Although it is not being marketed as a personalized search engine, Furl provides a richer personal index than A9 or MyJeeves. The beauty of Furl is that you simply add "Furl It" to your bookmarks toolbar and click to add any website to your personal index with comments, keywords and a quality rating. Furl gives you more control over your personal index than A9 whose toolbar automatically adds every site you view to your history. And it is more versatile than MyJeeves, which only allows you to add MyJeeves search engine results to your personal index. Plus, Furl archives every website that you add to your personal index, so you can find information inside your archive even if a website is taken down or moved without a proper redirect.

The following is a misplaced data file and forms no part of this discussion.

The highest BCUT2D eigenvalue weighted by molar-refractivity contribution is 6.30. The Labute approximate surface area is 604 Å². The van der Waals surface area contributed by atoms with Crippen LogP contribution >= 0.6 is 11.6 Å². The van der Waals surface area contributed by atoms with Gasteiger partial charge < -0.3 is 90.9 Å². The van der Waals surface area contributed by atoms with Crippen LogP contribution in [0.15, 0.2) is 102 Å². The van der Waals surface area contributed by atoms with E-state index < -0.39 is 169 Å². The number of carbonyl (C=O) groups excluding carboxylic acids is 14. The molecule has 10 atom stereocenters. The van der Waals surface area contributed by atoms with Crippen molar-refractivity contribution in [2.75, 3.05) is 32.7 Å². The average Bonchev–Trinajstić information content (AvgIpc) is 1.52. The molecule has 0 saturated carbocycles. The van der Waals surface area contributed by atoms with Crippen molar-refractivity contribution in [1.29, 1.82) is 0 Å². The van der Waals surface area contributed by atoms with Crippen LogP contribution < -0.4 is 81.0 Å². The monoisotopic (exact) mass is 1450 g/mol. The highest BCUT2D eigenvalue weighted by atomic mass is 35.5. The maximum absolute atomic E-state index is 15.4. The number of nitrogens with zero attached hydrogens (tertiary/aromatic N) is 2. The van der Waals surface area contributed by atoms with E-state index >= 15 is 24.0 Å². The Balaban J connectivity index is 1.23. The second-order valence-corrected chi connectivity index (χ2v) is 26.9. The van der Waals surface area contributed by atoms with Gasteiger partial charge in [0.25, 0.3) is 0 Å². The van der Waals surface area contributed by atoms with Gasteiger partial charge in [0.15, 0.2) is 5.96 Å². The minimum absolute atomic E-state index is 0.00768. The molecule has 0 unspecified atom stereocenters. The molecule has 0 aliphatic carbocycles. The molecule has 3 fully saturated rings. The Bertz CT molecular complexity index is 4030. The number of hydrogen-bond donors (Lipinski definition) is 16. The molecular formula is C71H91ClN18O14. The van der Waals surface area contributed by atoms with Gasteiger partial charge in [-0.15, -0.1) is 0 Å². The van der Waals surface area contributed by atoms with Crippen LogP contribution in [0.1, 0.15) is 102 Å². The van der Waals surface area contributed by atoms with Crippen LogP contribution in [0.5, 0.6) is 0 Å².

Still, Yahoo seems to have taken a suggestion made on Google’s beta testing board and the personalized indexing ideas manifested in A9, MyJeeves and Furl to build potentially the best personalized search to date for users and the scariest for site owners and SEOs. The personalized engine that Yahoo released this month allows you to create your own categorized index by saving search results (like A9 and MyJeeves) and add pages that you encounter while surfing through a "Save Y! My Web" button that you can add to your bookmarks bar (like Furl). However, Yahoo’s clincher is the ability to block certain sites from ever appearing in your web–wide search results. From an SEO standpoint, it is at once the best thing ever and a complete nightmare. If someone is spamming Yahoo and ranking with an irrelevant webpage, it takes seconds to block that result and all other results from the entire site from appearing in your search results. No more search engine spam. However, the key here is that if you block any page from a website, results from the entire domain or subdomain will also be blocked from all search results for any keyword from that point forward. This begs the question: How can a site be redeemed once it is blocked? What if an unscrupulous SEO firm has added spammed–out doorway pages to a business owner’s domain without their knowledge? By the time that the business owner calls in another SEO to clean up their site, is it too late? There is an "Unblock" option inside Yahoo’s personalized search, but how do you alert people that the site is "under new management". Even more frightening is the possibility of purchasing a new domain name, only to find that the practices of the former website owner have caused that site to be blocked out by thousands of users without your knowledge (and possibly be penalized in the main search index because Yahoo knows that thousands of users find it irrelevant). Will webmasters soon need to do "credit checks" via archive.org before purchasing a domain name? Hopefully, there will be some kind of answer to this question before Yahoo’s personalized search comes out of beta and is fully integrated into My Yahoo!.